Jaylen Brown has spent his entire career with the Boston Celtics, but that streak has been threatened several times. Brown has been involved in trade discussions several times throughout his career, the most notable of which came this offseason when Brown was reportedly discussed in a possible deal for Kevin Durant. Eventually, though, Brown will be in control of his own destiny. He can become a free agent in the summer of 2024, and in a profile by The Ringer's Logan Murdoch, he didn't sound all that committed to a future in Boston.

"I don't know. As long as I'm needed. It's not up to me," Brown said. "We'll see how they feel about me over time and I feel about them over time. Hopefully, whatever it is, it makes sense. But I will stay where I'm wanted. I will stay where I'm needed and treated correct."

For the time being, it isn't up to Brown. However, based on the current rules, it almost certainly will be soon. Brown signed a contract extension in 2019 that turned out to be well below market-value, and as a result, he probably isn't going to be able to extend at a fair price this offseason. In most cases, players can receive a raise of only 20 percent in the first season of an extension. Brown is worth the max. If he earns All-NBA honors this season he'll be able to get it—and then some—but otherwise? He's destined for 2024 free agency, where he'll be able to control his fate.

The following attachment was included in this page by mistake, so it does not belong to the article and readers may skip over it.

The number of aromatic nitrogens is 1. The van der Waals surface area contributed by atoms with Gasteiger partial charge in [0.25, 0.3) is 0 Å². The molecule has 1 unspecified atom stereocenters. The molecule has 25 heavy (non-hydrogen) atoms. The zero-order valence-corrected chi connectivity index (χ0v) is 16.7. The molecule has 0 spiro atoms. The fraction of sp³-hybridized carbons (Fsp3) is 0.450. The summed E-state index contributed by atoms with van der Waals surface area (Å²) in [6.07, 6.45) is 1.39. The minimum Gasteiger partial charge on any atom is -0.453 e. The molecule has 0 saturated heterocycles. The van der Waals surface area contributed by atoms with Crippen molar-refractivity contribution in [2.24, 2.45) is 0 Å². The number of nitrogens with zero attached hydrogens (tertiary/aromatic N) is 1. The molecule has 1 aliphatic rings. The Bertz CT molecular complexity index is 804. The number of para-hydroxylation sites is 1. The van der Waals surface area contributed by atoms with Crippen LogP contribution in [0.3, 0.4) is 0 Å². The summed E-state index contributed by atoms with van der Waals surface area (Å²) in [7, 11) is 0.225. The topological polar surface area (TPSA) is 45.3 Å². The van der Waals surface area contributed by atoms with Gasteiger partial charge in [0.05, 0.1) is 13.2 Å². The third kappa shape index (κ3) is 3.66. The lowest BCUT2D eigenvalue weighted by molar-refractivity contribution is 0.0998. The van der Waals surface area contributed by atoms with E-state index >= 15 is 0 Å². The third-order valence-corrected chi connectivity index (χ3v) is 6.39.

What he decides then is unknowable. Boston could be a two-time defending champion by then. It's also possible that a new collective bargaining agreement relaxes the league's current extension rules and makes it easier for Boston to pay Brown ahead of time. But for the moment, Brown seems open to exploring his options, and his interview with Murdoch suggested that he wasn't thrilled about the Durant talks. Eventually, team president Brad Stevens told him in a three-way call with Jayson Tatum that he would not be traded.

"Once we all got together and kind of talked it through, we all left on the same page," Brown said. "But the actions that was taking place during that time, it just didn't seem like that was the direction that the organization was going in. I don't know. It was hard to tell, at least."

Brown tweeted "Smh" when the Durant rumors first surfaced last July. Earlier in March, he expressed some frustration with Celtics fans in an interview with The New York Times. "I have, but I pretty much block it all out," Brown said. "It's not the whole Celtic fan base, but it is a part of the fan base that exists within the Celtic nation that is problematic. If you have a bad game, they tie it to your personal character.

"I definitely think there's a group or an amount within the Celtic nation that is extremely toxic and does not want to see athletes use their platform, or they just want you to play basketball and entertain and go home. And that's a problem to me."

For now, the Celtics are right in the thick of the championship race. They came just two wins shy of the title last season. But the noise surrounding Brown's future is only going to louder until there is a resolution. Boston would certainly like to keep Brown for the long haul. It will be up to him to decide whether or not that is where he wants to be.